Some would have you believe there are brethren who oppose, or are uninterested in, "unity." I know of none. However, I do believe "unity" must be achieved by a "thus saith the Lord." To do otherwise is to travel the weakened trail of The National Council of Churches. Sophistry is not the way to "unity." And I learned long ago that a major premise cannot be based on supposition. Unity must be attained by book, chapter and verse. Neither do I take the position that something is wrong, per se, simply because it is done by denominations. I have no argument whatsoever with any brother or denomination if they are practicing the truth of the New Testament. My disagreement with both is to be found in their practicing and advocating that which is not by divine authority. One brother recently asked the question, "If the denominations meet on Sunday, are we wrong in meeting on Sunday (first day of the week)?" The answer is quite simple. I do not, nor do my brethren, meet on the first day of the week because of what denominations do. We meet according to the example set forth by the apostles in Acts 20:7; 1 Cor. 16:1-2. Another point we might mention regarding the subject of "unity" is this, "Is there anything worse than division?" Yes! Peace and unity at the price of compromising truth and righteousness.
Brethren talk of 1 John 1:1-7 as a proof text of our having fellowship with one another, but gentle reader please observe that our fellowship with one another is brought about by our being in fellowship with God. In 1 John 1:3, I believe John to be teaching primarily, or first, that our fellowship is with the Father and with the Son. Secondarily, it is with one another of like belief who also are in fellowship with the Father and the Son. If my exegesis of this is wrong, kindly correct me. Eph. 4:1-7 is where we find the grounds for fellowship, or should I say unity. A passage that is often misused and spiritualized is found in Rom. 8:16. Here Paul is talking to Christians and not aliens as to how they can know they are the children of God. Yet I must admit in years gone by, I used this passage applying it solely to the alien. The principle is there, but to so use it is to take it out of context. Others have done the same, but as has been said time and again, "A text taken out of context is merely a pretext."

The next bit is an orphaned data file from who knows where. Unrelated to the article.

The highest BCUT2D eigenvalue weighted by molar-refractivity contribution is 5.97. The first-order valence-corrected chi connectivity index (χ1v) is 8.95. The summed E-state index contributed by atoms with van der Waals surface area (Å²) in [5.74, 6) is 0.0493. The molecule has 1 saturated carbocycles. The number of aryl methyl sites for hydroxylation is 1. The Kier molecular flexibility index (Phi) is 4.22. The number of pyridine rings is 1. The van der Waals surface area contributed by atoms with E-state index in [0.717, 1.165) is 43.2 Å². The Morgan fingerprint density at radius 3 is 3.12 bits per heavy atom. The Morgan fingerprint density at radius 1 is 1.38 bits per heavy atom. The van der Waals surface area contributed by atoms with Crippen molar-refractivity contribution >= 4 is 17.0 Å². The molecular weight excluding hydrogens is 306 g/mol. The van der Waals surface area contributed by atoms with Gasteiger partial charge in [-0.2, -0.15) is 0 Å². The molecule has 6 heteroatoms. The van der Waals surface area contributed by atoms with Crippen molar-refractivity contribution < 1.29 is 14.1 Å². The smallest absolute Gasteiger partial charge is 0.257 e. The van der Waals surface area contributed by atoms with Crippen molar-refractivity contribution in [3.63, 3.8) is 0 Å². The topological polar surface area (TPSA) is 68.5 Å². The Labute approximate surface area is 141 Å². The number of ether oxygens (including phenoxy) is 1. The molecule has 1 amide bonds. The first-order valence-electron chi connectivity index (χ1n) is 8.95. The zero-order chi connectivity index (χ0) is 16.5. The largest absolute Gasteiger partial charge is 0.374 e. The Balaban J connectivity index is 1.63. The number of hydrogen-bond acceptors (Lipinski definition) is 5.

Many of the truths I preach were learned at the feet of some godly gospel preachers, but I count not myself as one of their disciples or backers. I am deeply indebted to them but my allegiance is to God. What brethren instilled in my thinking came not from their own wisdom, but from the word of God: Paul puts it better than I can when he states, "That your faith should not stand in the wisdom of men, but in the power of God" (1 Cor. 2:5). "For though ye have ten thousand instructors in Christ, yet have ye not many fathers: for in Christ Jesus I have begotten you through the gospel" (1 Cor. 4:15).
In closing let me briefly mention a few other thoughts pertinent to our subject. Any time a man denies one point God has set forth, be he Christian or otherwise, on that point he is an infidel. Any time we corrupt God's blood-bought institution or His word, and mar His masterpiece with our filthy hands, whether we like to admit it or not, we make that institution just another denomination. There once was a wide and deep separation between the Lord's church and denominations, but now many are trying to move those divine lines with human wisdom. Another thing I have found, as many others know, invariably when one goes beyond the doctrine of Christ, he is forced into positions he would prefer not to take, but must in order to be consistent. I am not questioning the honesty, sincerity or integrity of anyone, but it is time we took a good look at, or examination of, ourselves from God's word. Maybe this is where the saying comes from, "Consistency thou art a jewel." Elijah in essence told Ahab, "Let us put it to the test." And it is far past the time that faithful brethren should look at differences in the same fashion. "Let us put it to the test, using the Scripture as our sole source of proof." Else let us remain silent and repent.
In the future, if this is published and brethren deem it timely, I would like to write on two other subjects closely related to this article. (1) Generations or Regenerations and (2) Brethren With Arms Elbow Deep in Calvinism.
Truth Magazine, XVIII:10, pp. 7-8